3) C-level managers, looking to keep costs down and efficiency up

The CTO juggles between efficiency of his/her team, reliability of the app and development costs. So if Keymetrics alleviates this, it's a great way to introduce themselves.

Takeaway 3 |9:50| Dev loyalty can make or break your business

Same with personas, this rule applies to all businesses (that's why NPS exists). The difference here is that developers are more "extreme" in their opinions about a software.

If you provide a good experience, they'll love you for life. If you provide a poor experience, gaining them back will be an almost impossible task.

If you have lost a user and he had a bad view of your product, it's really hard to gain them back. So you better not do the bad thing. You better stay really transparent.

For this reason, anything that remotely ressembles bad buzz can breat your product's reputation in the community.

Hence, social proof is a huge factor in gaining more market shares. That's especially true when communities like Github come with the built-in "starring" system, or npm with number of downloads for each package. This helps to give more visibility to the projects developers love.

Takeaway 5 |21:05| Support in a B2D SaaS

Googling things before asking for help is the default behavior for devs. So when they open a support ticket, it's already after spending the time to search for an answer and not finding, so there's already one level of frustration.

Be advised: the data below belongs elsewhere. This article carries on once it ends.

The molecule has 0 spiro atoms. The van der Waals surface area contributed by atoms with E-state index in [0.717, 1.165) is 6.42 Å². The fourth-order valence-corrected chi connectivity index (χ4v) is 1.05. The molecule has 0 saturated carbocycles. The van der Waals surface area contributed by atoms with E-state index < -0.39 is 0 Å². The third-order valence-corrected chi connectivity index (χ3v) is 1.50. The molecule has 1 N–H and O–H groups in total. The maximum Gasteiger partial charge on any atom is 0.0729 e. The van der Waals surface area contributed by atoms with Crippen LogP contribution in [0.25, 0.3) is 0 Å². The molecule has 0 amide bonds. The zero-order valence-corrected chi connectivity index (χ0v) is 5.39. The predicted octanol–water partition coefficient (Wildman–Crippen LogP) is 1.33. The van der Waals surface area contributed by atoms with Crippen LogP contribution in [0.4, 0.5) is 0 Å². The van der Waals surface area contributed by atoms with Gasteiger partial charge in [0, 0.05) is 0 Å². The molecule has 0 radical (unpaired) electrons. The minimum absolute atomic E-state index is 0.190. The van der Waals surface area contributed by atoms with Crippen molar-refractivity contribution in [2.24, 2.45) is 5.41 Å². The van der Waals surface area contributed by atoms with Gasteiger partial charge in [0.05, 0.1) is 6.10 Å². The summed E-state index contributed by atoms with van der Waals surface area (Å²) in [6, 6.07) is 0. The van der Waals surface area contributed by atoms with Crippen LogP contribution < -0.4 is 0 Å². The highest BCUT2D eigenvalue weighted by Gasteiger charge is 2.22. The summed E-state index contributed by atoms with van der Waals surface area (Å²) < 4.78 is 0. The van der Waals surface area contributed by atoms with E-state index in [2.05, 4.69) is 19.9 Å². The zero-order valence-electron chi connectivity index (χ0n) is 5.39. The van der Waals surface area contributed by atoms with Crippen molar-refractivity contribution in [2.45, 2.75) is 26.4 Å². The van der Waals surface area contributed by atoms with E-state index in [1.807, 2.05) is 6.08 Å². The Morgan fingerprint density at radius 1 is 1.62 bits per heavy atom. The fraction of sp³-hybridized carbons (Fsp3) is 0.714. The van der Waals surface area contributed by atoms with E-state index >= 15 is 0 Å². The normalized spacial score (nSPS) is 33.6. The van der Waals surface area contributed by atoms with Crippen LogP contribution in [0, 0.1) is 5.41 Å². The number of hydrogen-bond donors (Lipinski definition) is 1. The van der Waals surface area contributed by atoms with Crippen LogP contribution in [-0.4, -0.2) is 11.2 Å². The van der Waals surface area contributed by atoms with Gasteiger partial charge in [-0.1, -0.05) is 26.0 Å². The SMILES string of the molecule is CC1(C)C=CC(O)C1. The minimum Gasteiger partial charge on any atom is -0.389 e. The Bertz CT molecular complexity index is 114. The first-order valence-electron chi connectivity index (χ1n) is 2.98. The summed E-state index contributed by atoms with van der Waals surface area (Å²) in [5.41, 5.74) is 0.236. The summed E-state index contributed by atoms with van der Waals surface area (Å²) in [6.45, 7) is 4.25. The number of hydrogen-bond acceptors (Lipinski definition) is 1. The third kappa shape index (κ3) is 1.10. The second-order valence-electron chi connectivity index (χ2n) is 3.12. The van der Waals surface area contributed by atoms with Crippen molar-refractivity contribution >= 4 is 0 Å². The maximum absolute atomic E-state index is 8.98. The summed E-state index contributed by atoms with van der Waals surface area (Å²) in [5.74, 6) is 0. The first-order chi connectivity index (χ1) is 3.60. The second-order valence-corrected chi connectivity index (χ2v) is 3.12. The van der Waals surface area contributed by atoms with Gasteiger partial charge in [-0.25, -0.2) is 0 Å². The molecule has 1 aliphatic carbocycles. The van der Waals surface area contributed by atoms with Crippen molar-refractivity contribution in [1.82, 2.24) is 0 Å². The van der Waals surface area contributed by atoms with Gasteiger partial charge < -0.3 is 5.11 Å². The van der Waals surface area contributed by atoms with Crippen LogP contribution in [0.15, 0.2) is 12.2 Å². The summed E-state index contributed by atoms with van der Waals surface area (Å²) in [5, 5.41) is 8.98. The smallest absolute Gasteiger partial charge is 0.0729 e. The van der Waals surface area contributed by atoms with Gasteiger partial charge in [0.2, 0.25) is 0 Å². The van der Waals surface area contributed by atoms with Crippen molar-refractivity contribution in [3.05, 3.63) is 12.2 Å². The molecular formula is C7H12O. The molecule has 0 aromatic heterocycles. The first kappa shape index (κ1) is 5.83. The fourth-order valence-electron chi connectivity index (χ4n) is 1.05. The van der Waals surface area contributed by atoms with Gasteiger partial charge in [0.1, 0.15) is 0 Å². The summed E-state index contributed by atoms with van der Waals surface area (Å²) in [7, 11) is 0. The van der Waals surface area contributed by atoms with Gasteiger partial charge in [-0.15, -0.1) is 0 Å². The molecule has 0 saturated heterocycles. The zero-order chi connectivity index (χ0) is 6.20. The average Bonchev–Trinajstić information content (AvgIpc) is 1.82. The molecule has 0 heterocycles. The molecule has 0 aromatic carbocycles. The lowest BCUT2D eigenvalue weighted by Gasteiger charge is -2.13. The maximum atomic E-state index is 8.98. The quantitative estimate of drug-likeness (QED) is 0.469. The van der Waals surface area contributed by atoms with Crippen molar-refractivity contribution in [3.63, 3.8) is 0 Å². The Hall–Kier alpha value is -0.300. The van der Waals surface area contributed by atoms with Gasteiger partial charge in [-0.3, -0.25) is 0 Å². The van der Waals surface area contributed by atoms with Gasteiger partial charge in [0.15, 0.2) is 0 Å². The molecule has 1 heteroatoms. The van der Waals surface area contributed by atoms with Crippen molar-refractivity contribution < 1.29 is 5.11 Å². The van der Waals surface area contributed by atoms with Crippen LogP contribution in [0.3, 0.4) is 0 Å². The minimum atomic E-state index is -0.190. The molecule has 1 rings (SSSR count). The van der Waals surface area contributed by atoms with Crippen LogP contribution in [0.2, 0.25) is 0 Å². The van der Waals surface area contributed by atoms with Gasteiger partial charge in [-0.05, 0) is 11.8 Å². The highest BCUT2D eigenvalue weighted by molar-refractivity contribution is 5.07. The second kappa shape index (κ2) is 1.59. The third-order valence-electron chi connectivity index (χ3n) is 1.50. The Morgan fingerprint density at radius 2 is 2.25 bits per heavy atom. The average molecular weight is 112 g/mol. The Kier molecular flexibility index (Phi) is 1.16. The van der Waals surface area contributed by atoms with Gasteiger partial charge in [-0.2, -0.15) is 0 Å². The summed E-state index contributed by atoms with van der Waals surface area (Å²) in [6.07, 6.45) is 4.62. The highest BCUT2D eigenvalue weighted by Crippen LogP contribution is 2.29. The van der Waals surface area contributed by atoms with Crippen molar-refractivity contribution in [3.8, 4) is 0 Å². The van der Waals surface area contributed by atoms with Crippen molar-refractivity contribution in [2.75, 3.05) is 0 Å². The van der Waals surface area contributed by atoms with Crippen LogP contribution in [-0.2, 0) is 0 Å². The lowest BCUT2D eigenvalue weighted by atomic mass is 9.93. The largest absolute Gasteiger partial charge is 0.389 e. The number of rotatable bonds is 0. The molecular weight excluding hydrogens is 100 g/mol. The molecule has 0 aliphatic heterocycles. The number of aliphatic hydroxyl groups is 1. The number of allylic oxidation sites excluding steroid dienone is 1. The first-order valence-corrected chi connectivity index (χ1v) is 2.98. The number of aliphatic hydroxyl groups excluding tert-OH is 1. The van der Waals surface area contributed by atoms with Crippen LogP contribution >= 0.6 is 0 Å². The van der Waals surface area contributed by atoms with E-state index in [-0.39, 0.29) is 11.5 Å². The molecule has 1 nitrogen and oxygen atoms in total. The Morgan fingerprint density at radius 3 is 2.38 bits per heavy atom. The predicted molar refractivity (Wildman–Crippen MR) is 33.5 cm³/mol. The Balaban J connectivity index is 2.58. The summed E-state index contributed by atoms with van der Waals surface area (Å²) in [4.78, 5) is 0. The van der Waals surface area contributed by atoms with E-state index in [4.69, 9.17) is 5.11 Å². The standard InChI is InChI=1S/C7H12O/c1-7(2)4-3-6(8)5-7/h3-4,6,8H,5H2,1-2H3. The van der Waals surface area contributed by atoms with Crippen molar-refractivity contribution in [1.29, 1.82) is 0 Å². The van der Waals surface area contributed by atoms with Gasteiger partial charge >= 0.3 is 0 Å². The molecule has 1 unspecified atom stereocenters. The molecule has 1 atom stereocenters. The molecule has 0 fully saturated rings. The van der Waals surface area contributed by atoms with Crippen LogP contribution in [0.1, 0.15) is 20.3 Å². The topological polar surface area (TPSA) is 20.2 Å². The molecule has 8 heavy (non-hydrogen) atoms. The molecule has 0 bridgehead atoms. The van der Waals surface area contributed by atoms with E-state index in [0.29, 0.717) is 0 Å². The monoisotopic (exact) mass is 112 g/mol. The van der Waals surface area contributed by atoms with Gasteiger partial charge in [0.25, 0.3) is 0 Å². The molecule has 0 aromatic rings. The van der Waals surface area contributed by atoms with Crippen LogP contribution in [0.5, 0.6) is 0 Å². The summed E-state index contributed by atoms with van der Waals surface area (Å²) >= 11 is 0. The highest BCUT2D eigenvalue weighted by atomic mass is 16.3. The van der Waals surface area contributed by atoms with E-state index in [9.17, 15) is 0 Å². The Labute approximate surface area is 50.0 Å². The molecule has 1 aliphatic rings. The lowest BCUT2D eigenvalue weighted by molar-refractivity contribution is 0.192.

Then, if the first contact they have with the support is with a non technical person who will have to escalate the ticket to someone else, it's an extra frustration on your customer.

To avoid frustrating your users, you'll most likely need your support representatives to be technical - it's the case at Keymetrics.

That also means that every support ticket comes with a higher churn risk on this customer's side. That's especially true when your software has other alternatives.

Takeaway 6 |24:17| Churn

You may think that you're less at risk of churn with a developer software, especially if it's deeply integrated within the app. For example, removing Segment from an app that already sends events and customer's info to other apps thanks to this service would be a huge pain, so you're not likely to even consider it.

But in fact, developer softwares come into play in different parts of the stack. It may be deeply integrated into your customer's stack meaning they'll be less likely to churn. But it could also sit on top of it, like it's the case for monitoring softwares. It's a reasonably limited pain to switch off a monitoring software for another.

The advantage of Keymetrics is that it sits on top of PM2, which is the point of entry for most of their customers.

So you can't really underestimate churn as a B2D SaaS, and need to be realistic about where your software sits in your customer's stack.

Q&A Session |28:30|

  • When a developer is key to the implementation of a product but not the end user, do the same recommendations apply? |28:30|
  • Which media are the best to reach developers? |33:20|
  • Are testimonials as important for B2D as they are in B2B softwares? |36:56|
  • How important is open source in a B2D go-to-market strategy? |39:42|

Parting thoughts

That's it for this session!

Want to be notified about the next SaaSCast episodes? Head over to the SaaSCast page to subscribe!

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Thibaut Davoult
Growth Engineer @ Livestorm